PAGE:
So What’s Changed Between Then And Now?

Although the way they were hacked differed from the current ‘scandal’ – in most cases in the past, the photos were found from ‘secure’ email addresses and mobile phones – the fact remains that readers did not have permission to view them, and media outlets did not have permission to share them. Like this week, they were leaked without the victim’s consent — yet there was almost no media backlash back then. No one remonstrated readers for searching for the photos; no one questioned the breach of their privacy; and no one called it what it was: sexual assault.

Worse still, in some cases the media actively blamed the victim. In 2003, for instance, news outlets from The Guardian to Cracked.com questioned the authenticity of Paris Hilton’s leaked sex tape by citing its proximity to the debut of The Simple Life, as though that proved it was all part of a publicity plan – this despite the fact Hilton continued to deny it, and was awarded $400,000 in a legal case against the man who distributed the footage. In fact, it’s very difficult to tell what’s a genuine leak and what’s a publicity stunt — but if a person claims the leak was out of their control, we should assume we don’t have permission to look at it. Is the media only now beginning to understand that? What’s the difference now?

Perhaps the changed response reflects the evolving tone of the internet, the shift from snark to moralising outrage in the race for Upworthy-levels of clicks. In his Gawker essay ‘On Smarm’, Tom Scocca defined this tone by its major themes: “the scolding, the gestures at inclusiveness, the appeal to virtue and maturity” — themes which were poured all over the internet in the wake of this week’s leaks.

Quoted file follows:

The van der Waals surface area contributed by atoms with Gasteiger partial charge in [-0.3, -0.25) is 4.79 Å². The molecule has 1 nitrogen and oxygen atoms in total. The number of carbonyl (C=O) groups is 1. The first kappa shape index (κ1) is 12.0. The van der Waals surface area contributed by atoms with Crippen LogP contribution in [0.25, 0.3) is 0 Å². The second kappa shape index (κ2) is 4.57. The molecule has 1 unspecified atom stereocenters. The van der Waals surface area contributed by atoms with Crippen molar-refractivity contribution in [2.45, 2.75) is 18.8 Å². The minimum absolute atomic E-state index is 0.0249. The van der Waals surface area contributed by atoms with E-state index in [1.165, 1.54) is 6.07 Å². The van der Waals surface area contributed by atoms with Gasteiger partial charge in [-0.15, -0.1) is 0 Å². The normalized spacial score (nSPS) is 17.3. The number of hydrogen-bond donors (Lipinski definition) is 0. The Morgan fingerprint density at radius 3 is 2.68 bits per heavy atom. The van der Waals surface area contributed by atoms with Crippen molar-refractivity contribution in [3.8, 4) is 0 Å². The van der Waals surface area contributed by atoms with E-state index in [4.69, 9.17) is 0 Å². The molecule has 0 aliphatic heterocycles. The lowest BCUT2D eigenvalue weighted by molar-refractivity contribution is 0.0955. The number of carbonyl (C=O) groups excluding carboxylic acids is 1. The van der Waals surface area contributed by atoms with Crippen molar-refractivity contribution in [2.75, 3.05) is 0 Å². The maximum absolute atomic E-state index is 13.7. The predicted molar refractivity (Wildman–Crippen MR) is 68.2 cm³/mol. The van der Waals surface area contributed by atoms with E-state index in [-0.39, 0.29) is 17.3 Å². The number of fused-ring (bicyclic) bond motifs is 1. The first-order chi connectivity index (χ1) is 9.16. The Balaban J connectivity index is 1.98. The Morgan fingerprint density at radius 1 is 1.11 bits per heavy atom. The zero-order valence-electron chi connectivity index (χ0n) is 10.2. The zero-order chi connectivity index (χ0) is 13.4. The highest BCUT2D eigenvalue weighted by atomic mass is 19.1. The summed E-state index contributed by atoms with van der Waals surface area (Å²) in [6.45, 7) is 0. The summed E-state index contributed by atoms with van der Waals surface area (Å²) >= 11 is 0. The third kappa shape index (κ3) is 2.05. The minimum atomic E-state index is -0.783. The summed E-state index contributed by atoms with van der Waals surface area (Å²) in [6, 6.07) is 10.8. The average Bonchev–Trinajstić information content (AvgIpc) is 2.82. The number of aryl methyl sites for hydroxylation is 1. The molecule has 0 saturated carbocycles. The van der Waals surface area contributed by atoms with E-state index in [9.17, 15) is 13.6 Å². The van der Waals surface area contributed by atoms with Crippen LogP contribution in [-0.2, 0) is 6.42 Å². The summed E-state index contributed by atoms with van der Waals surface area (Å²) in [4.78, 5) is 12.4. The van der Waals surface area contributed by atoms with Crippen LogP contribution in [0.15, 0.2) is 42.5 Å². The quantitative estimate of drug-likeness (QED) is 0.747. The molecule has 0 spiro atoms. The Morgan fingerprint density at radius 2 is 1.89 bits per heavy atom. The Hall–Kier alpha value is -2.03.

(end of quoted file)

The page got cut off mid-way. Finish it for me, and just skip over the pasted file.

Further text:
Or perhaps it comes down to the face of the scandal: J-Law is the internet’s golden girl, well-loved for her endearingly clumsiness, her candid and quirky interviews, her stance against Hollywood’s unrealistic body expectations, her down-to-earth persona. With Paris Hilton and Christina Aguilera, the crime was played down because of how she dresses, or how she’d been photographed before (which, let’s remember, is akin to telling a rape victim she was asking for it in that skirt.) When nude photos of Miranda Kerr leaked in 2012, Huffington Post linked directly to them with a shrug that seemed to say, ‘We’ve seen her pretty much naked anyway’. The same can’t be said of J-Law — and she’s certainly no Paris Hilton — but surely her privacy is not worth more as a result? If the woman didn’t consent, she didn’t consent. It’s simple.

Hopefully, this week’s media reaction comes not from J-Law favouritism or from a battle for viewcounts: hopefully, it reflects real change in how we understand privacy and sexual abuse in the digital age. In the mainstream, leaks of private photographs seem to be no longer perceived as a scandal to profit from, but as a crime. One can only hope the media shows similar respect to future victims as it has to Jennifer Lawrence.

Dzenana Vucic is a Melbourne based writer who has been published in Lip Magazine and Dialect

Feature image by Mike Marsland, for Getty.